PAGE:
Yesterday, at a predominately supporter-attended town hall meeting in Milwaukee, Wisconsin, Sen. John McCain was asked some tough questions about the “central tenets” of his campaign. One question, centered around the Iraq war and the American economy, was particularly poignant:
Q: No surrender and not being willing to negotiate, how is that going to help our economy going further?
McCain: Let me put it this way, there would be catastrophic consequences. I would like to assure you, ma’am, no one hates war more than a veteran. I know war. I hate war. I believe that our economic difficulties can be addressed. I also believe that by winning in Iraq, that will reduce those costs.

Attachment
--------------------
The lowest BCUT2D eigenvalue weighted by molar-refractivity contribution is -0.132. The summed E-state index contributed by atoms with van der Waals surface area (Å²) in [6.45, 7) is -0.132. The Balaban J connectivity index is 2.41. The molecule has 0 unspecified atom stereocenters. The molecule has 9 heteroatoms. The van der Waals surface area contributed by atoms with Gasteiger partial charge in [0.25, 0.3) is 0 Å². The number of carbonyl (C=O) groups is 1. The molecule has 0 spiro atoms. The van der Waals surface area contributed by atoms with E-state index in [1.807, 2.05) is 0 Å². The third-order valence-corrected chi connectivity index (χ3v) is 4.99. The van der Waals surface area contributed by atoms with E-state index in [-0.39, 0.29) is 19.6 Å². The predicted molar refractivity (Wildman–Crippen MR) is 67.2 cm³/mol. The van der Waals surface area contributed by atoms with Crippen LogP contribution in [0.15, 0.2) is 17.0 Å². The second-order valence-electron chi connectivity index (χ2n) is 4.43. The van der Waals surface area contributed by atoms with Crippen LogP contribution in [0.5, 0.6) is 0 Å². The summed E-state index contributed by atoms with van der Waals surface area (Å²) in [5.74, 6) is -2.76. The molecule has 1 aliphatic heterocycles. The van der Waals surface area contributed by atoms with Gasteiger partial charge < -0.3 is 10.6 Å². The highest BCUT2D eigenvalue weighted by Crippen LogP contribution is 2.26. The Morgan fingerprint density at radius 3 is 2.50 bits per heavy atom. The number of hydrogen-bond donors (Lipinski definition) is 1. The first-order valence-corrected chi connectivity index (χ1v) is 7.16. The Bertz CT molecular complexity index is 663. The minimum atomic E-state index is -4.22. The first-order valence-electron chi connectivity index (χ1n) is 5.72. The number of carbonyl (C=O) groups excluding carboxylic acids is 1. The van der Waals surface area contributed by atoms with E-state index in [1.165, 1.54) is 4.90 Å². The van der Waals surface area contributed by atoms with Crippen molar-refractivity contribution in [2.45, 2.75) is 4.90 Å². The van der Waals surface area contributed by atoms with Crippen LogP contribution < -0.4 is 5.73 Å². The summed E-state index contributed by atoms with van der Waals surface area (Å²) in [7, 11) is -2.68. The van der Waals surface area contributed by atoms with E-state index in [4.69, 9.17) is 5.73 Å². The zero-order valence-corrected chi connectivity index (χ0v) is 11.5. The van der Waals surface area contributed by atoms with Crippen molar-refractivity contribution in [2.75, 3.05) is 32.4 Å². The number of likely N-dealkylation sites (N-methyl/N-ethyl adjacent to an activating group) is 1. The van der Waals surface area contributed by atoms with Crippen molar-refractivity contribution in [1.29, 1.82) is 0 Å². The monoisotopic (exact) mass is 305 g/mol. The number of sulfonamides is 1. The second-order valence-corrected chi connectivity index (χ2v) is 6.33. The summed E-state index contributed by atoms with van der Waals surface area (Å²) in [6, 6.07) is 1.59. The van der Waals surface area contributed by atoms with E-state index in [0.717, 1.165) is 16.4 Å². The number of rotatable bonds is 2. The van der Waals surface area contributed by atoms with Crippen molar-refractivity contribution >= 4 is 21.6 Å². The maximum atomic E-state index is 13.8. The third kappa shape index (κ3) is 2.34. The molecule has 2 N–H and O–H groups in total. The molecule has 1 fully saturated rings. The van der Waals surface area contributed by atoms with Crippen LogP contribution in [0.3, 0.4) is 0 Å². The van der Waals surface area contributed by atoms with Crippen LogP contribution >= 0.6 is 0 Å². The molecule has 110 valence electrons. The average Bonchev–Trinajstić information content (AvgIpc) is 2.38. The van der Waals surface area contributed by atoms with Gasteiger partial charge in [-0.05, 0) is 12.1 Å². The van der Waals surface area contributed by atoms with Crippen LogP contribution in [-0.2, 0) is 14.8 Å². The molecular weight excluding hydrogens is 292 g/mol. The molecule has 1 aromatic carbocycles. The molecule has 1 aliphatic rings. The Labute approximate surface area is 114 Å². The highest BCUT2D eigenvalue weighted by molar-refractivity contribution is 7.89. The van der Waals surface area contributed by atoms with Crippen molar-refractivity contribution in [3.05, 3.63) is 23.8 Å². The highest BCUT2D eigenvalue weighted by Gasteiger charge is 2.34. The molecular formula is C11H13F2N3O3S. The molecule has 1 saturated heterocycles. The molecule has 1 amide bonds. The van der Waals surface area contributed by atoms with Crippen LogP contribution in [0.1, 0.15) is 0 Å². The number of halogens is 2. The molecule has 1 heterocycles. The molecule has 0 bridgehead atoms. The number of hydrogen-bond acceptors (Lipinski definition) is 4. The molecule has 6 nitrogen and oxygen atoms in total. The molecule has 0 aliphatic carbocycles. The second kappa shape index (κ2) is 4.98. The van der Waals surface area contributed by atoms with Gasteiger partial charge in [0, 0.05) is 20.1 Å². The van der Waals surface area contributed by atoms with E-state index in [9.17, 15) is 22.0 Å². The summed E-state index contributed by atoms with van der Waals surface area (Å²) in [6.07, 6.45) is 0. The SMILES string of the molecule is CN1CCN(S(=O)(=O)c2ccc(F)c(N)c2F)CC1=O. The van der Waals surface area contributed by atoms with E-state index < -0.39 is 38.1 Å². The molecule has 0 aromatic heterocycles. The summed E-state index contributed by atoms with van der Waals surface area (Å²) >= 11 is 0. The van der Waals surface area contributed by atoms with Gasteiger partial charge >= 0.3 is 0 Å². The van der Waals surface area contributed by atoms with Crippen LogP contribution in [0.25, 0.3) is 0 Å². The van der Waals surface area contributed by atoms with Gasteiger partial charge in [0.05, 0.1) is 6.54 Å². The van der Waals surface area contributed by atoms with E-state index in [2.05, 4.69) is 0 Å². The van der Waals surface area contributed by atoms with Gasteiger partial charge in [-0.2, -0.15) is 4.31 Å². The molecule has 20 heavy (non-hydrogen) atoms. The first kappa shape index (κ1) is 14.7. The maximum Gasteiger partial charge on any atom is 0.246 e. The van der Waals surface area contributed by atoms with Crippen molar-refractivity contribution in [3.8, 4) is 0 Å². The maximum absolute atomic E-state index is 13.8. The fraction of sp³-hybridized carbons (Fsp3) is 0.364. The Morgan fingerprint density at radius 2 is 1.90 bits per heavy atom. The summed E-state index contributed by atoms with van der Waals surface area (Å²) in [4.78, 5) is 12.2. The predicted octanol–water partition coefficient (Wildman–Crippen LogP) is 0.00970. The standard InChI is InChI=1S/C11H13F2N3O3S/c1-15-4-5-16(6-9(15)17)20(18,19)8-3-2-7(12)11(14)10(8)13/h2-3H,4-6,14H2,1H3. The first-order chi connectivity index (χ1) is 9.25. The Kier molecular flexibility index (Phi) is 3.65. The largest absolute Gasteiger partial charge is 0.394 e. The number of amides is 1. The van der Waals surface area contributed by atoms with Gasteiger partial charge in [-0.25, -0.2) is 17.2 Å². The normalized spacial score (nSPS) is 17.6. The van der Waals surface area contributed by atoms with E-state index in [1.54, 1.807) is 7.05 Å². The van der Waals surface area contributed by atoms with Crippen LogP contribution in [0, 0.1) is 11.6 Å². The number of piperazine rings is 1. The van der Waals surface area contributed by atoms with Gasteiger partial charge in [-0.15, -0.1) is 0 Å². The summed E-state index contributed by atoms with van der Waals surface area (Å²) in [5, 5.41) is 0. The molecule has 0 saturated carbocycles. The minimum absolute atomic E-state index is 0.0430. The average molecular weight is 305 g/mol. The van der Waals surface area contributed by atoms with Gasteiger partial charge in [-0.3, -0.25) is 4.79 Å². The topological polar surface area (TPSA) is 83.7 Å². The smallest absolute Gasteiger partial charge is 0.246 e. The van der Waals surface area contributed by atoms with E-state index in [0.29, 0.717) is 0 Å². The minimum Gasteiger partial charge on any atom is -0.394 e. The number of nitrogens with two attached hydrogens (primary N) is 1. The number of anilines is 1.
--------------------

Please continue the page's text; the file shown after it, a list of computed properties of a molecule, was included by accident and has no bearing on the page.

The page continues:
But does McCain have any intention of getting us out of that mess? McCain has professed his express intention to stay in Iraq for another 100 years if we have to. His Bush-esque rhetoric also remains consistent: “stay the course” in Iraq and “expand defense spending.”
Starting back in 2002, before the American invasion, economists predicted that waging a war in the Middle East would make the US budget deficit soar. In January, the Congressional Budget Office estimated that the US deficit is estimated to amount to $219 billion — $56 billion more than last year — by the end of 2008. This does not include the $165 billion check that Congress just wrote for additional war funding.
At the end of the day, John McCain believes that sustaining a war that could conceivably cost American taxpayers $200 million/day x 365 days/year x 100 years would help the economy. He must really not know much about the economy.